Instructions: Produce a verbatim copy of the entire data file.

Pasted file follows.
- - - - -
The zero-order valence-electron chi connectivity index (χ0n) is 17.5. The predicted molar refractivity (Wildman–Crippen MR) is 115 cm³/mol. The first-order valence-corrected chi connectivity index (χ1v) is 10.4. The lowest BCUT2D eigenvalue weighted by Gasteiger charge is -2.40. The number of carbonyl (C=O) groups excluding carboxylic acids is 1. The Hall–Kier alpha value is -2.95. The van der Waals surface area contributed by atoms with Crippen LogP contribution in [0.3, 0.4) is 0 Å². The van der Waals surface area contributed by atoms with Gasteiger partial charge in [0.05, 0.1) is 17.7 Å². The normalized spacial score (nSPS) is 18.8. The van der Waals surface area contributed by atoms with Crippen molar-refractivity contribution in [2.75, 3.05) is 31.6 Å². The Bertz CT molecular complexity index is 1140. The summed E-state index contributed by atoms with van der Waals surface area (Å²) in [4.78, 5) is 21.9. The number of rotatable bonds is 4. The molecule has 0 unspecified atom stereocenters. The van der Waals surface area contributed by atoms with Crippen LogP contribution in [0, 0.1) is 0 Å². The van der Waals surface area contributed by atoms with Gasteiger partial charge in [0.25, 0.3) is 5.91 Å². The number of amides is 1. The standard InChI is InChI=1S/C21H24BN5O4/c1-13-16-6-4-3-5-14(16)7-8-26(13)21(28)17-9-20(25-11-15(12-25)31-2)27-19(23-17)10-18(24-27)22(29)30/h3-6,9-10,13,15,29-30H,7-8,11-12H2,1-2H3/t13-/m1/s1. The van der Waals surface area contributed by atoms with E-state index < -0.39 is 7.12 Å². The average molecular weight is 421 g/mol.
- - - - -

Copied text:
The zero-order valence-electron chi connectivity index (χ0n) is 17.5. The predicted molar refractivity (Wildman–Crippen MR) is 115 cm³/mol. The first-order valence-corrected chi connectivity index (χ1v) is 10.4. The lowest BCUT2D eigenvalue weighted by Gasteiger charge is -2.40. The number of carbonyl (C=O) groups excluding carboxylic acids is 1. The Hall–Kier alpha value is -2.95. The van der Waals surface area contributed by atoms with Crippen LogP contribution in [0.3, 0.4) is 0 Å². The van der Waals surface area contributed by atoms with Gasteiger partial charge in [0.05, 0.1) is 17.7 Å². The normalized spacial score (nSPS) is 18.8. The van der Waals surface area contributed by atoms with Crippen molar-refractivity contribution in [2.75, 3.05) is 31.6 Å². The Bertz CT molecular complexity index is 1140. The summed E-state index contributed by atoms with van der Waals surface area (Å²) in [4.78, 5) is 21.9. The number of rotatable bonds is 4. The molecule has 0 unspecified atom stereocenters. The van der Waals surface area contributed by atoms with Crippen LogP contribution in [0, 0.1) is 0 Å². The van der Waals surface area contributed by atoms with Gasteiger partial charge in [0.25, 0.3) is 5.91 Å². The number of amides is 1. The standard InChI is InChI=1S/C21H24BN5O4/c1-13-16-6-4-3-5-14(16)7-8-26(13)21(28)17-9-20(25-11-15(12-25)31-2)27-19(23-17)10-18(24-27)22(29)30/h3-6,9-10,13,15,29-30H,7-8,11-12H2,1-2H3/t13-/m1/s1. The van der Waals surface area contributed by atoms with E-state index < -0.39 is 7.12 Å². The average molecular weight is 421 g/mol.